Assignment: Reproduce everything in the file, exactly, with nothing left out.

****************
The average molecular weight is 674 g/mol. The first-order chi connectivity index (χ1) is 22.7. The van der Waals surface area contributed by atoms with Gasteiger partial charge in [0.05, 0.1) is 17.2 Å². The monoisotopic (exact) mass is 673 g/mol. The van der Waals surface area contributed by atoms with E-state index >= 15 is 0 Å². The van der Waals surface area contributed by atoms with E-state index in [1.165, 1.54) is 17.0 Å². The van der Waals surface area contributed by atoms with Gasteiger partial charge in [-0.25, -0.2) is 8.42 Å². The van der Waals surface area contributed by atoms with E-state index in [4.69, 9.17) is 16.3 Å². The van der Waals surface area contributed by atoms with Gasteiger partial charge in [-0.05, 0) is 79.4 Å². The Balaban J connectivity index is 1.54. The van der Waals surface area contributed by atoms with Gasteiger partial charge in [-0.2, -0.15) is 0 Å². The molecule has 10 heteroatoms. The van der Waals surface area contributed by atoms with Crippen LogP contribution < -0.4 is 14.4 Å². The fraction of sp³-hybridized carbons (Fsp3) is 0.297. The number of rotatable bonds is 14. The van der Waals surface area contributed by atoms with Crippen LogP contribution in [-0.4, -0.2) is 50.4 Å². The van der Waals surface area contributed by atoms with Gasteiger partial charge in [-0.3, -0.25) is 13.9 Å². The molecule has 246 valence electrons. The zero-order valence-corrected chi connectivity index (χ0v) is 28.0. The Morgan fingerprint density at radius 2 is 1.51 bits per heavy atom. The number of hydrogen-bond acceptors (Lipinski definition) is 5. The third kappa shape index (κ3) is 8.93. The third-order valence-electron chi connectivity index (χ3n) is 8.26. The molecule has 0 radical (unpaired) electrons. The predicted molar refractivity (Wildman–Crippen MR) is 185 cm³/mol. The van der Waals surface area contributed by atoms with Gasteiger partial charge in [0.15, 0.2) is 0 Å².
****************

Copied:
The average molecular weight is 674 g/mol. The first-order chi connectivity index (χ1) is 22.7. The van der Waals surface area contributed by atoms with Gasteiger partial charge in [0.05, 0.1) is 17.2 Å². The monoisotopic (exact) mass is 673 g/mol. The van der Waals surface area contributed by atoms with E-state index >= 15 is 0 Å². The van der Waals surface area contributed by atoms with E-state index in [1.165, 1.54) is 17.0 Å². The van der Waals surface area contributed by atoms with Gasteiger partial charge in [-0.25, -0.2) is 8.42 Å². The van der Waals surface area contributed by atoms with E-state index in [4.69, 9.17) is 16.3 Å². The van der Waals surface area contributed by atoms with Gasteiger partial charge in [-0.05, 0) is 79.4 Å². The Balaban J connectivity index is 1.54. The van der Waals surface area contributed by atoms with Gasteiger partial charge in [-0.2, -0.15) is 0 Å². The molecule has 10 heteroatoms. The van der Waals surface area contributed by atoms with Crippen LogP contribution < -0.4 is 14.4 Å². The fraction of sp³-hybridized carbons (Fsp3) is 0.297. The number of rotatable bonds is 14. The van der Waals surface area contributed by atoms with Crippen LogP contribution in [-0.4, -0.2) is 50.4 Å². The van der Waals surface area contributed by atoms with Gasteiger partial charge in [-0.3, -0.25) is 13.9 Å². The molecule has 246 valence electrons. The zero-order valence-corrected chi connectivity index (χ0v) is 28.0. The Morgan fingerprint density at radius 2 is 1.51 bits per heavy atom. The number of hydrogen-bond acceptors (Lipinski definition) is 5. The third kappa shape index (κ3) is 8.93. The third-order valence-electron chi connectivity index (χ3n) is 8.26. The molecule has 0 radical (unpaired) electrons. The predicted molar refractivity (Wildman–Crippen MR) is 185 cm³/mol. The van der Waals surface area contributed by atoms with Gasteiger partial charge in [0.15, 0.2) is 0 Å².